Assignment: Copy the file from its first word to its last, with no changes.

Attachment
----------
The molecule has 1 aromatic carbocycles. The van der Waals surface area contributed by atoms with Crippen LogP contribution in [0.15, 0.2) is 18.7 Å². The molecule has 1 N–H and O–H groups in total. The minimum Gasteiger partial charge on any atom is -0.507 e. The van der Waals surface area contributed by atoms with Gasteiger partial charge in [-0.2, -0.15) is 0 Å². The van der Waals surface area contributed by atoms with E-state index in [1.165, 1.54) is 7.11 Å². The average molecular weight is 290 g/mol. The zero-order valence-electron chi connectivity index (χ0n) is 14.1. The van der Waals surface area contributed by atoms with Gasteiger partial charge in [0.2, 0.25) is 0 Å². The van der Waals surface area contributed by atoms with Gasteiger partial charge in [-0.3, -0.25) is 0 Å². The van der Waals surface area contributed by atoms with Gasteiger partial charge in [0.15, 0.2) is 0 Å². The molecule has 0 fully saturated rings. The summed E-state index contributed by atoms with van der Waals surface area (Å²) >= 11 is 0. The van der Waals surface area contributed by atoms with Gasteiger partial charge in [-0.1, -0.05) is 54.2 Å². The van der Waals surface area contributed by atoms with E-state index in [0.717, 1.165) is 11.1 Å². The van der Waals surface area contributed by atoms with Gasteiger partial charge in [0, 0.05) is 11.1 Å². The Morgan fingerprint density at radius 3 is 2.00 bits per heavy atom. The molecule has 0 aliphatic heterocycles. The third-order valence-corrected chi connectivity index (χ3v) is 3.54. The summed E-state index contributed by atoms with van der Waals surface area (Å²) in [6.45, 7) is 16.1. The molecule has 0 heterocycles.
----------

The molecule has 1 aromatic carbocycles. The van der Waals surface area contributed by atoms with Crippen LogP contribution in [0.15, 0.2) is 18.7 Å². The molecule has 1 N–H and O–H groups in total. The minimum Gasteiger partial charge on any atom is -0.507 e. The van der Waals surface area contributed by atoms with Gasteiger partial charge in [-0.2, -0.15) is 0 Å². The van der Waals surface area contributed by atoms with E-state index in [1.165, 1.54) is 7.11 Å². The average molecular weight is 290 g/mol. The zero-order valence-electron chi connectivity index (χ0n) is 14.1. The van der Waals surface area contributed by atoms with Gasteiger partial charge in [0.2, 0.25) is 0 Å². The van der Waals surface area contributed by atoms with Gasteiger partial charge in [-0.3, -0.25) is 0 Å². The van der Waals surface area contributed by atoms with Gasteiger partial charge in [0.15, 0.2) is 0 Å². The molecule has 0 fully saturated rings. The summed E-state index contributed by atoms with van der Waals surface area (Å²) >= 11 is 0. The van der Waals surface area contributed by atoms with Gasteiger partial charge in [-0.1, -0.05) is 54.2 Å². The van der Waals surface area contributed by atoms with E-state index in [0.717, 1.165) is 11.1 Å². The van der Waals surface area contributed by atoms with Gasteiger partial charge in [0, 0.05) is 11.1 Å². The Morgan fingerprint density at radius 3 is 2.00 bits per heavy atom. The molecule has 0 aliphatic heterocycles. The third-order valence-corrected chi connectivity index (χ3v) is 3.54. The summed E-state index contributed by atoms with van der Waals surface area (Å²) in [6.45, 7) is 16.1. The molecule has 0 heterocycles.